Nature may be resilient in many ways, but sometimes the damage done is so severe that only time – and an abundance thereof – could ever affect a genuine repair. A new study published in Nature Communications suggests that it would take millions of years to reverse the damage done to Madagascar and its unique and precious biodiversity.
Madagascar has been evolutionarily isolated for 88 million years, its geography and climate shaping a host of fascinating plants and animals away from outside influences. As a result, 90% of the island’s fauna and flora is endemic, with phenomenal biodiversity that is worlds apart from anything else on the planet. The island is so large and its environment so diverse that some have even argued for its consideration as the world’s eighth continent. It is home to over 300 recorded species of birds (60% of which are endemic) and 260 species of reptile, including two-thirds of Earth’s chameleon species. There are over a hundred lemur species, with new species being discovered every few years. From mountain rainforests to deserts, the creatures of Madagascar have specialised in inhabiting a wide variety of habitat types.
But Madagascar’s natural marvels are vanishing at an alarming rate – over 90% of the rainforest has been lost to human encroachment, and more than half the mammals on the island are considered endangered. Many of the island’s distinctive creatures are found only in small populations adapted for limited, specific habitats, making them particularly vulnerable to extinction.
To understand the extent of human impact on the island, a team of Malagasy, European and American scientists set out to measure how long it would take before the island’s biodiversity could be restored. This is a complicated question because no two islands or habitats are the same, species diversity develops at different rates, and some take longer to “recover” than others. There are also different approaches to what counts as lost or recovered diversity, including taxonomic and phylogenetic diversity. For this study, the researchers opted to focus on the recovery of taxonomic diversity – measured by total number of species – in Madagascar, taking into account regional rates of colonisation, speciation and extinction. Simply put, they examined how long it would take for the same number of species to evolve to replace those lost to extinction, offering an unusual temporal perspective on existing and potential damage.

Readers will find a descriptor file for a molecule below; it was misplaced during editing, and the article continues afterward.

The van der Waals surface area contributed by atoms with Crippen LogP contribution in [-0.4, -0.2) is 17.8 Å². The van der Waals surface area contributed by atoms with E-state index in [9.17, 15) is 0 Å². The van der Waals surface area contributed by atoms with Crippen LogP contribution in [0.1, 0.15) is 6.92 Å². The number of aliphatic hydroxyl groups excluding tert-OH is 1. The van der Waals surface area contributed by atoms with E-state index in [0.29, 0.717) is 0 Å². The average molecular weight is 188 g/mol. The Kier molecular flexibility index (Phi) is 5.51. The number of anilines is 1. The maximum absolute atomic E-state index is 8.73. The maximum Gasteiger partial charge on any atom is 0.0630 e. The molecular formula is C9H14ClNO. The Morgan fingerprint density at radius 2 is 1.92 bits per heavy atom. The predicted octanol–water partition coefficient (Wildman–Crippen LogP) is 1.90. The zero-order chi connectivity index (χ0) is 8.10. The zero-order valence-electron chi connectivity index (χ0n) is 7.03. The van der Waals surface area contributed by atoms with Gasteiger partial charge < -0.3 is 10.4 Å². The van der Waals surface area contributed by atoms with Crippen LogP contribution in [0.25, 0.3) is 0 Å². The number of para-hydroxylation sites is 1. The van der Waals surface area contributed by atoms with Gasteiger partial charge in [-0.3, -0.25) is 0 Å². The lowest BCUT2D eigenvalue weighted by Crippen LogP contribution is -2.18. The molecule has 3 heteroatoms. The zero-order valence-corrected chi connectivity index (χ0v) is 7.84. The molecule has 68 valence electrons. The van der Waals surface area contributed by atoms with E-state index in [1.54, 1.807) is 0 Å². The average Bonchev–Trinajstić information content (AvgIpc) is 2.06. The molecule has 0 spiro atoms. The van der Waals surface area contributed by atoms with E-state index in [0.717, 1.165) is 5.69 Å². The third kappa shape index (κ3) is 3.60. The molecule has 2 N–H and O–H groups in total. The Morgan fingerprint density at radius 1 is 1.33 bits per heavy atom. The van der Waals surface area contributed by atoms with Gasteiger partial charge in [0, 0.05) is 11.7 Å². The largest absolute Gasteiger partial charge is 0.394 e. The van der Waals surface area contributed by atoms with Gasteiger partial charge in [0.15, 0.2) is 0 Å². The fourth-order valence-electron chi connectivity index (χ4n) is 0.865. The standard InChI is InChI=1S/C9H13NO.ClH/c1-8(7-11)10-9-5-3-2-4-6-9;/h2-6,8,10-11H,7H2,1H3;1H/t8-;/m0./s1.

This approach required that the scientists ascertain the relationships between existing species and the number and causes of recent extinctions. As not all this information was immediately available for all the Malagasy species, they built comprehensive datasets for each mammal species known to have inhabited Madagascar. This included the 219 mammals alive today and another 30 that have gone extinct in the past two millennia. Their research also required the construction of a genetic family tree to establish relationships and thus estimate how long each species took to evolve.
The authors concluded that it would take three million years to “replace” the species already lost to extinction. However, this period assumes that no further losses be allowed to take place. If Madagascar were to lose all of its endangered mammal life, it would take a staggering 23 million years to return to previous levels of evolutionary complexity and diversity. Furthermore, evolution will not simply recreate the lost species – what is lost is lost forever.
This time calculation took the researchers by surprise, as it is much longer than previous studies have found on other islands such as New Zealand or the Caribbean. This, in turn, emphasises the urgency of protecting Madagascar’s natural marvels to save the species that represent millions of years of evolution. The study’s results “suggest that an extinction wave with deep evolutionary impact is imminent on Madagascar unless immediate conservation actions are taken.”
Reference and resources
Michielsen, N. M. et al. (2023) “The Macroevolutionary Impact of Recent and Imminent Mammal Extinctions on Madagascar,” Nature Communications, 14(1)
Read more about Madagascar’s unique biodiversity here:
- Northern Madagascar
- Eastern Madagascar
- Western Madagascar
- South and Central Madagascar
- Lemurs of Madagascar
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